Article Text

Download PDFPDF

Pyrexia of unknown origin
Free
  1. M Wood1,
  2. M Abinun2,
  3. H Foster3
  1. 1Royal Victoria Infirmary, Newcastle Upon Tyne, UK
  2. 2Newcastle General Hospital, Newcastle upon Tyne, UK
  3. 3Departments of Rheumatology and Child Health, University of Newcastle upon Tyne, Newcastle upon Tyne, UK
  1. Correspondence to:
    Dr Mark Wood
    Royal Victoria Infirmary, Queen Victoria Road, Newcastle Upon Tyne, NE1 4LP, UK; jamwood42blueyonder.co.uk

Statistics from Altmetric.com

One week after receiving the measles, mumps, and rubella (MMR) immunisation, 14 month old Kate developed a non-pruritic “blotchy” erythematous macular rash. The rash was present over the proximal areas of her arms and legs and was most noticeable during the afternoon. Initially she remained otherwise well, but six days later developed coryzal symptoms and lethargy.

Kate’s general practitioner (GP) was consulted. There was no significant past medical or family history. She was taking no regular medication and had no known allergies. On examination, apart from the rash and a pink throat, she appeared normal. He prescribed a course of amoxicillin.

The GP thought that a viral upper respiratory tract infection was the most likely diagnosis but nevertheless prescribed amoxicillin just in case the rash was caused by a bacterial infection. He also considered the possibility of a reaction to the MMR immunisation, but thought this was unlikely in view of the long history.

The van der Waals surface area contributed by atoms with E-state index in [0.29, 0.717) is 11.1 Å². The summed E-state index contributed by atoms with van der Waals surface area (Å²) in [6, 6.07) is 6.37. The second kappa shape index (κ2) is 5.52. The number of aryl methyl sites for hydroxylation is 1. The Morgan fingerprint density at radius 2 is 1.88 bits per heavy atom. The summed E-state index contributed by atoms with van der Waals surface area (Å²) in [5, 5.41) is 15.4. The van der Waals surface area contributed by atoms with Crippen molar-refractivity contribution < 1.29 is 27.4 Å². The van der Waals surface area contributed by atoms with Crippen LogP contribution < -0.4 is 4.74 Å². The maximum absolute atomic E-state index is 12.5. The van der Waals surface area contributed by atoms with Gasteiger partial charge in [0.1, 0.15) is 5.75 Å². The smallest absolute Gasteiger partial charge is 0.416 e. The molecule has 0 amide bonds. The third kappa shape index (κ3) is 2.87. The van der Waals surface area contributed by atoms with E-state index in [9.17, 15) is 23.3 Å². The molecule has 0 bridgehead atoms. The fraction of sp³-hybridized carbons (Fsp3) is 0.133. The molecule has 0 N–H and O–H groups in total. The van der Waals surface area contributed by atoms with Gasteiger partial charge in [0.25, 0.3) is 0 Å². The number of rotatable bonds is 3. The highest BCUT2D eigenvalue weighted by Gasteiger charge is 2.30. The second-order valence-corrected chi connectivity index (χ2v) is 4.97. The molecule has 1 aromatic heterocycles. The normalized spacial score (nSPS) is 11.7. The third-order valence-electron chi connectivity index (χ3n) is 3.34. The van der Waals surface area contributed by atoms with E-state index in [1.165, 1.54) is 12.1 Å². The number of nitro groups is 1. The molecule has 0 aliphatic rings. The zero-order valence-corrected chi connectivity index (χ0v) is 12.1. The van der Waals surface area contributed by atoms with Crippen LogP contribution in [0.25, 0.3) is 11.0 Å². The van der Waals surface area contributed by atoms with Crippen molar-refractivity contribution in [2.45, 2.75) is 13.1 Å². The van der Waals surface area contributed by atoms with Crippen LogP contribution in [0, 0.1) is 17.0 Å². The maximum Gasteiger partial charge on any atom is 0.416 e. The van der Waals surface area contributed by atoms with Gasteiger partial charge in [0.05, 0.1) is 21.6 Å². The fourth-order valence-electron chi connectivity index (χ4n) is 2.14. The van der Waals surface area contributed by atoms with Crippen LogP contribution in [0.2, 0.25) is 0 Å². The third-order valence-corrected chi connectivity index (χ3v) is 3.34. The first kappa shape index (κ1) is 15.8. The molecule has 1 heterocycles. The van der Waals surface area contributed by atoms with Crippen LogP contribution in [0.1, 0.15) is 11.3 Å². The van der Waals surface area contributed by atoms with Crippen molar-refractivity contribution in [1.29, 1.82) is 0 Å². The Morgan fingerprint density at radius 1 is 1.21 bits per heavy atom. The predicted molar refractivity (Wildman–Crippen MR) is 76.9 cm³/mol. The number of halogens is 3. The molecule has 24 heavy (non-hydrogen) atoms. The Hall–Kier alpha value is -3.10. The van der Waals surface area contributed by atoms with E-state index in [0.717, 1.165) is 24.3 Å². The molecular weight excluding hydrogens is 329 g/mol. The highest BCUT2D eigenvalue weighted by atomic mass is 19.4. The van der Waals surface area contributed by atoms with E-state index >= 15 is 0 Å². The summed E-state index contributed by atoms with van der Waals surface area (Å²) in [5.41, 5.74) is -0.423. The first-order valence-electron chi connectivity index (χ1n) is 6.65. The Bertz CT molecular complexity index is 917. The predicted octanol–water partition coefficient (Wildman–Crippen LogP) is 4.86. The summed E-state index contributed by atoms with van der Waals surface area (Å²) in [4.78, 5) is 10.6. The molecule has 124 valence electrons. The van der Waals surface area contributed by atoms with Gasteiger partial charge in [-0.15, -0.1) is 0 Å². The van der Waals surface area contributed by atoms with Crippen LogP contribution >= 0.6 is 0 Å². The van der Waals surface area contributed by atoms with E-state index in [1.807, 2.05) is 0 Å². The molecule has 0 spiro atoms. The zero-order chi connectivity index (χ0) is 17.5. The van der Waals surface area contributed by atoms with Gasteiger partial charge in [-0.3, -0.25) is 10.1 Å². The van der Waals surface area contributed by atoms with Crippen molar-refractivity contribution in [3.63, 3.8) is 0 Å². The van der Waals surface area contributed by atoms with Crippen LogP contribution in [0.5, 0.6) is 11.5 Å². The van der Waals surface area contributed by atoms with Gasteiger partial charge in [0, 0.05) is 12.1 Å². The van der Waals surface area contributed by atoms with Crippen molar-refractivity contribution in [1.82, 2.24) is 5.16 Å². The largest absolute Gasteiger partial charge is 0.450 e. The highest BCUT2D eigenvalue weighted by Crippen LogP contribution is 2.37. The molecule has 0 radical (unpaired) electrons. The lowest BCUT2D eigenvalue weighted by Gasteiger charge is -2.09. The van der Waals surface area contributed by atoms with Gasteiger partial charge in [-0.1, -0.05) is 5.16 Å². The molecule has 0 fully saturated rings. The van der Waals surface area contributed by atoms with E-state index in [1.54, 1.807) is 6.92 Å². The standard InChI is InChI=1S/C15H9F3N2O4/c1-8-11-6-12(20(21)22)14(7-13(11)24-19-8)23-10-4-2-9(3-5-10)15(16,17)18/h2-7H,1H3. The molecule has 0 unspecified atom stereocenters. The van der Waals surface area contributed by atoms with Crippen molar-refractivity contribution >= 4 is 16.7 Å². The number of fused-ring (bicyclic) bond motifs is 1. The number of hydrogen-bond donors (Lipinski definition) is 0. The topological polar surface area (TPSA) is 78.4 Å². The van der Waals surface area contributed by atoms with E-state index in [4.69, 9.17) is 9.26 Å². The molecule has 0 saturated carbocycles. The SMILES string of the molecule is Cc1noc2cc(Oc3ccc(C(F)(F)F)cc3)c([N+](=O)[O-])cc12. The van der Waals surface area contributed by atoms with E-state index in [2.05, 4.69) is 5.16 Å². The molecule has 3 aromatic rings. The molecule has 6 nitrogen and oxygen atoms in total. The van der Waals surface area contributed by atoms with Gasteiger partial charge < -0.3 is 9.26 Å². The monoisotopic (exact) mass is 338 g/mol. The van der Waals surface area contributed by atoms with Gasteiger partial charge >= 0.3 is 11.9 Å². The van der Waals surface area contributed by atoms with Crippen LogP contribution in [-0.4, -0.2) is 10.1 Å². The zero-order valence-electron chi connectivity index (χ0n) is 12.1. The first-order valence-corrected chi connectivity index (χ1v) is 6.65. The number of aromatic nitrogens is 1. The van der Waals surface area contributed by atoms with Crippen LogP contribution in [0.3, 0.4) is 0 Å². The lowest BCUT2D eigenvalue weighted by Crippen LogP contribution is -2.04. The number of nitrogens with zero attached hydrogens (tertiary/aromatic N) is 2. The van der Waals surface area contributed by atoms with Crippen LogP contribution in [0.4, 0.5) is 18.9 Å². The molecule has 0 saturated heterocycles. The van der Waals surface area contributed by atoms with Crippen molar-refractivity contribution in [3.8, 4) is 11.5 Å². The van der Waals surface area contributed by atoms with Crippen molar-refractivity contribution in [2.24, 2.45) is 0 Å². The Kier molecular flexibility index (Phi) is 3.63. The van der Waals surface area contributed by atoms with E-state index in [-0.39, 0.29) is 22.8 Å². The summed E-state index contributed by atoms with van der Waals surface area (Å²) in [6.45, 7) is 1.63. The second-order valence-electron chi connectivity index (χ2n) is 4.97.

COMMENT

  • About one week after the first dose of an MMR immunisation it is common to have symptoms of malaise, fever, and a rash, usually lasting 2–3 days. There is also an increased frequency of febrile convulsions at this time. These effects are likely to relate to the measles component and are less common after the second MMR immunisation.1

The next day Kate developed fever and diarrhoea (without blood or mucus). She also became unsettled and more lethargic. The intermittent fever and rash continued. Her mother and grandmother also developed diarrhoea. The GP was again consulted and a referral was made to the local hospital paediatric unit.

In view of the history of diarrhoea in family contacts, the GP considered the most likely diagnosis to be infectious gastroenteritis rather than a side effect of the amoxicillin. He was particularly concerned because Kate looked unwell.

On admission …

View Full Text

Request Permissions

If you wish to reuse any or all of this article please use the link below which will take you to the Copyright Clearance Center’s RightsLink service. You will be able to get a quick price and instant permission to reuse the content in many different ways.